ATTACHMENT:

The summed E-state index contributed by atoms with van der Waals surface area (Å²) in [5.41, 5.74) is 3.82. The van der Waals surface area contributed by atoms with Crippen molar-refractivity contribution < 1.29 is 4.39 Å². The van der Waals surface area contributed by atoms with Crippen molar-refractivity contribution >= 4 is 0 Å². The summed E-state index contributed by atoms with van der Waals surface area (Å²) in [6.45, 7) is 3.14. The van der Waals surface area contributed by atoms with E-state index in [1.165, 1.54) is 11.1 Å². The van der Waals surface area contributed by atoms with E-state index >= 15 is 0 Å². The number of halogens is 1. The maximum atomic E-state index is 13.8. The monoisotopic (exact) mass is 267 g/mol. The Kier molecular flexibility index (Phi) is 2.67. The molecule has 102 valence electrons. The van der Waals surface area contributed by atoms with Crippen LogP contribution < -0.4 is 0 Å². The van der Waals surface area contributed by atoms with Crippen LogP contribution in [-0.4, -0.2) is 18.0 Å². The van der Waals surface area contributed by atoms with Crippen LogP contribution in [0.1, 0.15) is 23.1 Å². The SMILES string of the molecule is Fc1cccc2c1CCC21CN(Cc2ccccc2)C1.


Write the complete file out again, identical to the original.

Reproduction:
The summed E-state index contributed by atoms with van der Waals surface area (Å²) in [5.41, 5.74) is 3.82. The van der Waals surface area contributed by atoms with Crippen molar-refractivity contribution < 1.29 is 4.39 Å². The van der Waals surface area contributed by atoms with Crippen molar-refractivity contribution >= 4 is 0 Å². The summed E-state index contributed by atoms with van der Waals surface area (Å²) in [6.45, 7) is 3.14. The van der Waals surface area contributed by atoms with E-state index in [1.165, 1.54) is 11.1 Å². The van der Waals surface area contributed by atoms with E-state index >= 15 is 0 Å². The number of halogens is 1. The maximum atomic E-state index is 13.8. The monoisotopic (exact) mass is 267 g/mol. The Kier molecular flexibility index (Phi) is 2.67. The molecule has 102 valence electrons. The van der Waals surface area contributed by atoms with Crippen LogP contribution < -0.4 is 0 Å². The van der Waals surface area contributed by atoms with Crippen LogP contribution in [-0.4, -0.2) is 18.0 Å². The van der Waals surface area contributed by atoms with Crippen LogP contribution in [0.1, 0.15) is 23.1 Å². The SMILES string of the molecule is Fc1cccc2c1CCC21CN(Cc2ccccc2)C1.